Specifics about keys and levels of access for each custodian need to be established with management. It is also important to form and maintain good rapport with the client’s appointed software administrator as this person will be handling the loading of keys and personnel onto the system. The administrator will also act as liaison between the client and the supplier should queries arise.
Venetia King: Most businesses would have some sort of process in place for key control. When implementing a key management system, the system provider has to look at the current process and simply automate that process to avoid manual or human intervention. Training would have to be provided to ensure that there is a smooth transition from the manual process to the new automated process. The rules of the business would have to be taken into account and integrated into the key management system.
Fernando Pires: Knowing the identity of authorised key holders, which keys they have or have access to and when they were used, is all essential information needed to help ensure a safe and secure environment. The following simple steps can help in developing an effective key control implementation plan.
1. Do an inventory of all the locks in the facility and their corresponding keys.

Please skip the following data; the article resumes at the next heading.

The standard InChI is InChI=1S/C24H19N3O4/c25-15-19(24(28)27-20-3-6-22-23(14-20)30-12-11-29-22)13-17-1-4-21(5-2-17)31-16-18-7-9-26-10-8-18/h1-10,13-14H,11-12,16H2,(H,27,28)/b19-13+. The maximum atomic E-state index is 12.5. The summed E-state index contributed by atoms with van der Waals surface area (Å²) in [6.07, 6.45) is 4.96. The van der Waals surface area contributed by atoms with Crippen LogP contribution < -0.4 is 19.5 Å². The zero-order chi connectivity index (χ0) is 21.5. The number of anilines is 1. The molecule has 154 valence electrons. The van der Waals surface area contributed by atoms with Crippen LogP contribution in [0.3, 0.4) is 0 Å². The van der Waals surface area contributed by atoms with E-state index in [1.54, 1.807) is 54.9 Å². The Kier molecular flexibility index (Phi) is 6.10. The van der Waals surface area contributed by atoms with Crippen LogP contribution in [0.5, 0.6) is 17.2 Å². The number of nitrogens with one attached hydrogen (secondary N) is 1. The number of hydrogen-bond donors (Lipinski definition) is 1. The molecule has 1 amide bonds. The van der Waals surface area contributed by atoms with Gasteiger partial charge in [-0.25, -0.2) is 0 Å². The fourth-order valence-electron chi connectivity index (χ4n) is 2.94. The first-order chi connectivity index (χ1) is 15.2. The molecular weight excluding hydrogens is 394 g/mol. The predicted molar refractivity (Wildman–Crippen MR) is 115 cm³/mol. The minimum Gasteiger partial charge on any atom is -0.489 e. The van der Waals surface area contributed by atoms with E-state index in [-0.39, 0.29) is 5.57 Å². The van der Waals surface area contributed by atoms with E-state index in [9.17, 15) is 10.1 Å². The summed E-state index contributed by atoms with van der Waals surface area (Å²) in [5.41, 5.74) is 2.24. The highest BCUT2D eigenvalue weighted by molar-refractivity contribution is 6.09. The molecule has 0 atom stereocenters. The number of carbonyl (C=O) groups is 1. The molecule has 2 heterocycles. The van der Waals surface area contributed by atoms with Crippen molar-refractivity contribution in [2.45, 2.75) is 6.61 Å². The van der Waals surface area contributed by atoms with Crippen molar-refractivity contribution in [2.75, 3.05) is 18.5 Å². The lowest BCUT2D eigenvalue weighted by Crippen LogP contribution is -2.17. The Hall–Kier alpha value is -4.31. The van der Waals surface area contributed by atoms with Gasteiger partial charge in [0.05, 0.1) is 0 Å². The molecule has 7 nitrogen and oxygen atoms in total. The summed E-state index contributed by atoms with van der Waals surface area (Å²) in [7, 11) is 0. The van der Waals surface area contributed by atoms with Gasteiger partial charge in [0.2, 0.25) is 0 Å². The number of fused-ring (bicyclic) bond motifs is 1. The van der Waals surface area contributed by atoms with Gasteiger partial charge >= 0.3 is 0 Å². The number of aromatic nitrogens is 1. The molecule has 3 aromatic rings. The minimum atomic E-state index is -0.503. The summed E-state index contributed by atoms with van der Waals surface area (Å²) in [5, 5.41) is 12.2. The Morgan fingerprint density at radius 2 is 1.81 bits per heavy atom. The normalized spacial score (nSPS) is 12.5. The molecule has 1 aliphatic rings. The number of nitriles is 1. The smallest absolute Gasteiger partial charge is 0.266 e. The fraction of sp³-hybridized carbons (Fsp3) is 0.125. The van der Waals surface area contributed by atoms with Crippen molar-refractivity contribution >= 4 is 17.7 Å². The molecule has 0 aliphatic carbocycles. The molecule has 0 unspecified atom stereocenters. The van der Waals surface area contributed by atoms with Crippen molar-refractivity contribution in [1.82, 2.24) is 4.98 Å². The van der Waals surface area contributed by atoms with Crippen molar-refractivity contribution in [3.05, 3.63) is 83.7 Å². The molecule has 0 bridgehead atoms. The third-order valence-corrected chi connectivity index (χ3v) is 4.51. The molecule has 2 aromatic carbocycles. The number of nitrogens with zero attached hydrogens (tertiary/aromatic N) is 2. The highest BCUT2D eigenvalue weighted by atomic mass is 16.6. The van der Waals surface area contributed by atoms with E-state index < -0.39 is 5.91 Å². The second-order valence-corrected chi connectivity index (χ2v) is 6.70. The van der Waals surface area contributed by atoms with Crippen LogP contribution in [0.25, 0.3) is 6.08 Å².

2. Determine who has keys and to which locks.
3. Add new locks as required to help ensure adequate security.
4. Review operational needs to identify who may need access, where and when, as well as any special needs (i.e. documentation requirements, mobile capability).
5. Decide on system configurations and installation locations based on organisational operation and facility need.
6. Develop a key control policy to define areas of responsibility.
Key management system vendors are a good source of information and guidance and will often provide demonstrations that highlight features and benefits to address specific needs. For example, if the maintenance/cleaning staff are primarily non-English speaking, a key control system that offers an access keypad designed with multiple languages and illuminated key slots for easy identification and return of keys would be ideal. Or, if the operational needs review indicates a requirement for storing more valuable objects such as laptop computers or weapons, it would be good to know if such a feature was available and by which vendor.
Hi-Tech Security Solutions: What hardware and software components are involved in key management?
Nick Loake: The hardware involved in key management ranges from different:
* Access methods (biometrics, magnetic strip/barcode swipe, RFID proximity).
* Door options (clear polycarbonate door, steel door).
* Key capacity (keys are attached using security seals to Traka iFobs (intelligent fobs) that lock into designated iFob positions on each receptor strip.
* Colours (black MNA03 or cream RAL1013, powder coated.)
* Receptor strips.
As to the software involved in key management, at a basic level, Traka software can grant you the ability to add and delete users, set access permissions for each user and view reports on which keys are out of the system and who has them. However, there is a matrix of additional functionality and options to provide a bespoke management tool suitable for an organisation. Information is stored in the Traka32 system database where it can be accessed by authorised administrators.